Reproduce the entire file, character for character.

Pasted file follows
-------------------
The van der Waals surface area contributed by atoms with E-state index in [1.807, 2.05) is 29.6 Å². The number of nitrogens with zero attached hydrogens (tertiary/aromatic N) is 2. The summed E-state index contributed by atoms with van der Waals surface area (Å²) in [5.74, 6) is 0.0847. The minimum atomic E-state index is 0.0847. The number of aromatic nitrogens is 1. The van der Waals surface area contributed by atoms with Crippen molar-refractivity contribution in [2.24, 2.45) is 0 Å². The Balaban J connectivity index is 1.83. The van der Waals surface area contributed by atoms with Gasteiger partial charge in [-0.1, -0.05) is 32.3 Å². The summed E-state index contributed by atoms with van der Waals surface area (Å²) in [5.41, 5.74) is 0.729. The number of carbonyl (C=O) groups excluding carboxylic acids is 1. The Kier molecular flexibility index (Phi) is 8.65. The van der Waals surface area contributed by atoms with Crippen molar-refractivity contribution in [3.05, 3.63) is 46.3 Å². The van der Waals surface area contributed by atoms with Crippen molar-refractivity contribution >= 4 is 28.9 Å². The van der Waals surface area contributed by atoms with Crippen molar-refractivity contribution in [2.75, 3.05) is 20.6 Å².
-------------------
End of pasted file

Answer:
The van der Waals surface area contributed by atoms with E-state index in [1.807, 2.05) is 29.6 Å². The number of nitrogens with zero attached hydrogens (tertiary/aromatic N) is 2. The summed E-state index contributed by atoms with van der Waals surface area (Å²) in [5.74, 6) is 0.0847. The minimum atomic E-state index is 0.0847. The number of aromatic nitrogens is 1. The van der Waals surface area contributed by atoms with Crippen molar-refractivity contribution in [2.24, 2.45) is 0 Å². The Balaban J connectivity index is 1.83. The van der Waals surface area contributed by atoms with Gasteiger partial charge in [-0.1, -0.05) is 32.3 Å². The summed E-state index contributed by atoms with van der Waals surface area (Å²) in [5.41, 5.74) is 0.729. The number of carbonyl (C=O) groups excluding carboxylic acids is 1. The Kier molecular flexibility index (Phi) is 8.65. The van der Waals surface area contributed by atoms with Crippen molar-refractivity contribution in [3.05, 3.63) is 46.3 Å². The van der Waals surface area contributed by atoms with Crippen molar-refractivity contribution >= 4 is 28.9 Å². The van der Waals surface area contributed by atoms with Crippen molar-refractivity contribution in [2.75, 3.05) is 20.6 Å².